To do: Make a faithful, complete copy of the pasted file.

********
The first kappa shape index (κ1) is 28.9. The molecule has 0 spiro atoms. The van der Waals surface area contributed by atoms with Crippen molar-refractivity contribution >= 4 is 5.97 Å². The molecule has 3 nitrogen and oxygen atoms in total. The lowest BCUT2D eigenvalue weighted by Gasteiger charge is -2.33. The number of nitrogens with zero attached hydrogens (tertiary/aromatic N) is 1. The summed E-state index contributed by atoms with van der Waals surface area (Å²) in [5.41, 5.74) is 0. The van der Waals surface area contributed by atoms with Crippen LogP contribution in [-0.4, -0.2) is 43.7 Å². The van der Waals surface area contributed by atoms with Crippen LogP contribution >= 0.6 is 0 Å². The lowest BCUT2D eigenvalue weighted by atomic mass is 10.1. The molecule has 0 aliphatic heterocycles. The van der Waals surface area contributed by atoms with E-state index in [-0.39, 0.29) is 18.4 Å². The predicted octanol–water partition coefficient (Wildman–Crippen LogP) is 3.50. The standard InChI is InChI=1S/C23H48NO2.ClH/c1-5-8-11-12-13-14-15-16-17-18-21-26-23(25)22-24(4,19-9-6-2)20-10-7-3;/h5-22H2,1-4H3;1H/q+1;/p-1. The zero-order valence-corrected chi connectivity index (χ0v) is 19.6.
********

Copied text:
The first kappa shape index (κ1) is 28.9. The molecule has 0 spiro atoms. The van der Waals surface area contributed by atoms with Crippen molar-refractivity contribution >= 4 is 5.97 Å². The molecule has 3 nitrogen and oxygen atoms in total. The lowest BCUT2D eigenvalue weighted by Gasteiger charge is -2.33. The number of nitrogens with zero attached hydrogens (tertiary/aromatic N) is 1. The summed E-state index contributed by atoms with van der Waals surface area (Å²) in [5.41, 5.74) is 0. The van der Waals surface area contributed by atoms with Crippen LogP contribution in [-0.4, -0.2) is 43.7 Å². The van der Waals surface area contributed by atoms with Crippen LogP contribution >= 0.6 is 0 Å². The lowest BCUT2D eigenvalue weighted by atomic mass is 10.1. The molecule has 0 aliphatic heterocycles. The van der Waals surface area contributed by atoms with E-state index in [-0.39, 0.29) is 18.4 Å². The predicted octanol–water partition coefficient (Wildman–Crippen LogP) is 3.50. The standard InChI is InChI=1S/C23H48NO2.ClH/c1-5-8-11-12-13-14-15-16-17-18-21-26-23(25)22-24(4,19-9-6-2)20-10-7-3;/h5-22H2,1-4H3;1H/q+1;/p-1. The zero-order valence-corrected chi connectivity index (χ0v) is 19.6.